On Friday, a Houston federal court entered judgment totaling $295.5 million in an FCA and FIRREA (Financial Institutions Reform, Recovery, and Enforcement Act of 1989) case, up from the jury’s verdict of $92.9 million. The case is United States v. Allied Home Mortgage Corporation, et al., 4:12-cv-02676-GCH (S.D. Tex.), and it centers around defaulted home mortgage loans insured through the U.S. Department of Housing and Urban Development (HUD). We here at LLB previously wrote about the jury’s verdict in this intervened qui tam (available here).
HUD, through the Federal Housing Administration (FHA), offers mortgage insurance programs that insure approved lenders against losses on defaulted home mortgage loans. As we have explained before, HUD and FHA impose strict underwriting and quality control requirements on participating lenders, and failure to comply with these requirements can give rise to FCA liability.
An Opinion and Order the Court issued on September 14, 2017 forecasted an even higher judgment amount of $298,498,325. That order awarded treble FCA damages totaling $278,948,325, near-max FCA penalties of $10,000 per violation totaling $12,950,000, and substantial FIRREA penalties totaling $6,600,000 against the defendants, which are two mortgage companies and their president/CEO (collectively referred to by the court as “Allied”). But, without explanation, the final judgment later proposed by the government, which the Court has now entered, shaved a few million dollars off of the amount to be owed by one of the Allied defendants. It is unclear whether the approximately $3 million haircut came off of the FCA damages amount, the FCA penalties amount, the FIRREA penalties amount, or if it was simply a mistake. Because the figures discussed in the Court’s September 14 Opinion and Order reflect the best detailed information available to us, we have provided those figures in the discussion below.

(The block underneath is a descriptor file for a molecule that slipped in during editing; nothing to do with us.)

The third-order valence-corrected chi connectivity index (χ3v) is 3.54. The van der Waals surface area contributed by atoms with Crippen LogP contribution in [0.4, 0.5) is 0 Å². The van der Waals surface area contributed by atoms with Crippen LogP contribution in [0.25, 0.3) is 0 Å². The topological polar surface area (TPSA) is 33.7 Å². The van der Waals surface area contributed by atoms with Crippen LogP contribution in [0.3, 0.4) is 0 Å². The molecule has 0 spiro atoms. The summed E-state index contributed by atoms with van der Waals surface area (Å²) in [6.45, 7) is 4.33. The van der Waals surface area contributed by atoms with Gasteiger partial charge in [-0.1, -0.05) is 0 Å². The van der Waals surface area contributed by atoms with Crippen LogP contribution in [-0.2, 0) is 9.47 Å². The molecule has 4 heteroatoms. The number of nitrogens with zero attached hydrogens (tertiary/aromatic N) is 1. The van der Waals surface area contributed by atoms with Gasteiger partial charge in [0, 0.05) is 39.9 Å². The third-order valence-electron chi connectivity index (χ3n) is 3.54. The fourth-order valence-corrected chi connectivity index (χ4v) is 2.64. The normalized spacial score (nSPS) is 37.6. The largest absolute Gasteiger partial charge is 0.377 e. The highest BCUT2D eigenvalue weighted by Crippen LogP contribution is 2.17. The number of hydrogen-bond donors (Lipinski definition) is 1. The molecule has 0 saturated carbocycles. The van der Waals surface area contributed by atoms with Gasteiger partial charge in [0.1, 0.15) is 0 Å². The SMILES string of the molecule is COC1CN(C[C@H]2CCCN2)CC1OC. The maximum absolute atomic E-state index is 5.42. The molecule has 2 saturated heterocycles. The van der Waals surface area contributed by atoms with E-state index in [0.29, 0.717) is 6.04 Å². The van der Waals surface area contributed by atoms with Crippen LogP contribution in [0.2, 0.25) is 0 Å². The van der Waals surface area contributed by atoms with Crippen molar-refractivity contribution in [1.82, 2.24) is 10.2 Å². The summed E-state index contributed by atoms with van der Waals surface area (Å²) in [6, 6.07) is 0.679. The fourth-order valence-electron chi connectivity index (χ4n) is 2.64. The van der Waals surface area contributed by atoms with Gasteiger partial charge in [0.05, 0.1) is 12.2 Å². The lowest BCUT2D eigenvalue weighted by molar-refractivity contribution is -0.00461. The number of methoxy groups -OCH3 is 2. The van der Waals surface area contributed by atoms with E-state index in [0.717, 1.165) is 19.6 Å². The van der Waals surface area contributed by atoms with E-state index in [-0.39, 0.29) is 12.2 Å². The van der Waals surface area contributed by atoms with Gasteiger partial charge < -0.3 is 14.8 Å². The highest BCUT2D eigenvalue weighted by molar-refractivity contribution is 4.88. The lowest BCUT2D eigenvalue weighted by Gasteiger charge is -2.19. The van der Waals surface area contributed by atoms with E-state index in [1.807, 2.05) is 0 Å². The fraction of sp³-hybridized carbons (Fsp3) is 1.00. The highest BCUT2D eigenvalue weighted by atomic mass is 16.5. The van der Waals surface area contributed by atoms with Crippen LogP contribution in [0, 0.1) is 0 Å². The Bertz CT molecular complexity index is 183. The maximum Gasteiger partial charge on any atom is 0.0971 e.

1. False Claims Act Damages ($278.9 million)
The FCA mandates trebling of damages sustained under the FCA. So, the enormous jump in this case from the $92.9 million in damages as found by the jury and the $278.9 million in treble damages as found in the Court’s Opinion is actually just business as usual to seasoned FCA practitioners. This mandatory ballooning of liability is, in our minds at LLB, one of the largest factors that makes the FCA, which is a civil statute, best characterized as a quasi-criminal statute.